It is as if the human beings, populating the creative world of Juan Antonio Cavo (“Cachito” Cavo), represented us all; they rescue the erased differences and fundamental forms of the human geometry; we all, without exception, are parts and Art. By understanding his spirit we can better approach his work and accordingly in front of his work we can become part of the spirit that made it possible. Many critics often refer to the simplicity of the shapes that are part of his world of images; through his work, he proposes such images materializing through the correlation with a similar spirit. Neither one nor the other is true.
“Cacho” combined a lucid awareness of the limits of the human being, in unexpected doses, and the social function of culture, of which art is an expression. He admired all forms of art and he was used to show how he valued and weighted the virtues of others, the lessons learned and the debts owed to those who gave him so much.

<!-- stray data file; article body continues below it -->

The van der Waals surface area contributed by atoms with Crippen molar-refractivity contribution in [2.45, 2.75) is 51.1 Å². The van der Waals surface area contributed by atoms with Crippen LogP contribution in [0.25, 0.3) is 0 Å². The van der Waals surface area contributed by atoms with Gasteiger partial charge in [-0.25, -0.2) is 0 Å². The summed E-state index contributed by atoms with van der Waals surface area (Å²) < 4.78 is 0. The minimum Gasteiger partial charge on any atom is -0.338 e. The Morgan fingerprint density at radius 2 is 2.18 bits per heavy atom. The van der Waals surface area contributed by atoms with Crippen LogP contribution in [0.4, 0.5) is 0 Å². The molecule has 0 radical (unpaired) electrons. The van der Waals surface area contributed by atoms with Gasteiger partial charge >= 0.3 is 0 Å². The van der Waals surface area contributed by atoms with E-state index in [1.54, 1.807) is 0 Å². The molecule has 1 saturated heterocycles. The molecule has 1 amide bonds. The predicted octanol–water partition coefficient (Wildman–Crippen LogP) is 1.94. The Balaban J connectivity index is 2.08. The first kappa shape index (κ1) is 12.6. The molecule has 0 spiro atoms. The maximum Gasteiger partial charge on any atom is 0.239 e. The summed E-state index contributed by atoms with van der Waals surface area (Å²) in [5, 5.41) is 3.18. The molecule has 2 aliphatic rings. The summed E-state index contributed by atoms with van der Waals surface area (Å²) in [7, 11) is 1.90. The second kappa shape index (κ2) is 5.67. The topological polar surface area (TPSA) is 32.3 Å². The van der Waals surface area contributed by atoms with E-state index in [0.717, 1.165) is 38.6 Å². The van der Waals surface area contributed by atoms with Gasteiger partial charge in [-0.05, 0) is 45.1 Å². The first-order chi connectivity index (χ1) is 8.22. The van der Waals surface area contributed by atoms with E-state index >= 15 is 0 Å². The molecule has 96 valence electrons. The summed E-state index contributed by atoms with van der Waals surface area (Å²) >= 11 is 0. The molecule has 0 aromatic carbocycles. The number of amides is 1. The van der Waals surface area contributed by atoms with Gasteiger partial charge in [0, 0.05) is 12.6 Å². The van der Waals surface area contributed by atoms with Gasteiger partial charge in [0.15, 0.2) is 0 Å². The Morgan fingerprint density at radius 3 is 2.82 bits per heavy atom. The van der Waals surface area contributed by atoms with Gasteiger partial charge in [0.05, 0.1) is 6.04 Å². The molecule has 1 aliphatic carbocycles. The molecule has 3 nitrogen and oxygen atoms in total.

In this context, we can deduce that the clarity of his mind, rather than an expression of a simple vision, was the result of a deep internal struggle through which he was modelling and building up a possible way of understanding and translating his unique and irreplaceable perception the world, the things of the world, and of adapting them to the world of art. He suffered, like a few others, from the human condition, and all hidden or visible forms of violence, and by contrast, he cultivated in the territory of the creation, the double idea of feeding his love for art and life through the same action.
“We are made of mud”, this expression can explain his possible way of being and doing. I remember how he worked mud in his hands with delicate precision, while we were talking about everyday life, how he composed the work, moving “the piece” from side to side and sometimes stopping to ask, “how do you like it here?” and then placed it in the exact place that it required to be.
He drank mate and occasionally he used the warm water of his thermos to mix up mud in a cup to realize the “Forgotten barboArtistas /// The short life and eternal clay: 1932-1994 December 2011 / No. 20 Pupil / 21 tina “, and if there was no more water he moistened his finger with his tongue to stick or smooth the surface; it was not unusual to see his face painted with mud, as if he himself camouflaged with the dear raw material of his job.